If the Marlins hold off and give Alcantara two more Triple-A starts, he could make his ’18 debut when they face his former team in St. Louis between June 5th-June 7th.
The Phillies’ rotation is on a roll—they have the sixth-lowest ERA in the Majors and the third most quality starts—and currently have no weak link in their five-man rotation. But despite lacking a clear path to the Majors, De Los Santos is making it obvious that he’s ready when needed.
After allowing a run in each of his first three Triple-A starts, the 6’3″ right-hander stepped it up a notch with three consecutive scoreless outings, a quality start on May 16th (6 IP, 3 ER) and another gem yesterday (7 IP, ER, BB, 5 K). At just 22 years of age, De Los Santos is dominating at the Triple-A level (1.39 ERA, 3.0 BB/9 and 9.7 K/9) and also has a 150-inning season under his belt at the Double-A level. With the Phillies primed for a playoff run, it’s almost certain that the young workhorse will figure into their plans at some point.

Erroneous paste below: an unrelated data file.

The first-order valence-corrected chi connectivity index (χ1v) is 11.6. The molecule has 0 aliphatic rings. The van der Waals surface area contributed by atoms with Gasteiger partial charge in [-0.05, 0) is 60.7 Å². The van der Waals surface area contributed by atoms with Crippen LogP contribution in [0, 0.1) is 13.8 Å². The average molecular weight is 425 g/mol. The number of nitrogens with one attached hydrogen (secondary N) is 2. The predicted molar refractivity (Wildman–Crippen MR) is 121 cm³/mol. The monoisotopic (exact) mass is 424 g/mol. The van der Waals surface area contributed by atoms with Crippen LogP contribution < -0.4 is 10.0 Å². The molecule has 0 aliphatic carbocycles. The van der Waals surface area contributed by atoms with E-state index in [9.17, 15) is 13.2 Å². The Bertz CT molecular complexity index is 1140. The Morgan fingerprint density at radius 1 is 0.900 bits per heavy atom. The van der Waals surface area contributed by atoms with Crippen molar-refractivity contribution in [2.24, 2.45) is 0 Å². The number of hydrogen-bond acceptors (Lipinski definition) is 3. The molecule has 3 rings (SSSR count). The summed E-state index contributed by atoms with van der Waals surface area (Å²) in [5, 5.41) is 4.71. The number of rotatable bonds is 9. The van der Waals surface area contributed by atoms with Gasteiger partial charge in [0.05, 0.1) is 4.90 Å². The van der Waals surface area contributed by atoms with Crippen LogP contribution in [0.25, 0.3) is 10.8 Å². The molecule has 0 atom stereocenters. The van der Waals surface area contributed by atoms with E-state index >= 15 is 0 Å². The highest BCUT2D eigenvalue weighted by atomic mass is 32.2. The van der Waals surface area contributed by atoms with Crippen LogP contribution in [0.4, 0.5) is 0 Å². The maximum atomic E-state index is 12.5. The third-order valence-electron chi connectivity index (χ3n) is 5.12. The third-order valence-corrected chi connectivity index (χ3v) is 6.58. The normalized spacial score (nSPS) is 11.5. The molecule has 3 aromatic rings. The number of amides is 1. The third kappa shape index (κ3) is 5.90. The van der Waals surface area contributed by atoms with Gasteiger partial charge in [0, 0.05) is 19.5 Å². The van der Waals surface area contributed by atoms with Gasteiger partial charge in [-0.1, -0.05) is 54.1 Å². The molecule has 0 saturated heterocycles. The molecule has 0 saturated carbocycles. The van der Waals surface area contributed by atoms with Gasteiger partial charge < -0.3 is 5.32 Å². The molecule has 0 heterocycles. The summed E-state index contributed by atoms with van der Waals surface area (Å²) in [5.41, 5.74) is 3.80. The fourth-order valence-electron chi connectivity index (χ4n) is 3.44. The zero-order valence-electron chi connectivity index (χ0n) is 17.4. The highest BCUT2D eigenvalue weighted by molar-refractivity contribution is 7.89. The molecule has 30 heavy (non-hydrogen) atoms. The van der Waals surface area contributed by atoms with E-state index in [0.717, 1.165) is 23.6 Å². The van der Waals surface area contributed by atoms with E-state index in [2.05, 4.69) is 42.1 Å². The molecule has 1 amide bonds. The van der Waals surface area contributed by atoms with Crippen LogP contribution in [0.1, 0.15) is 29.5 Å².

Replacing an accomplished 12-year veteran who is struggling mightily at the plate with an unproven prospect who is putting up huge numbers in Triple-A is not an easy decision. While the 35-year-old Ian Kinsler is no longer the hitter who slashed .288/.348/.484 with 28 homers back in 2016, he’s probably not as bad as he’s looked through his first 149 plate appearances of 2018, either (.197/.275/.288). Regardless, the Angels have to at least be considering whether it’s time to give the 23-year-old Fletcher a chance.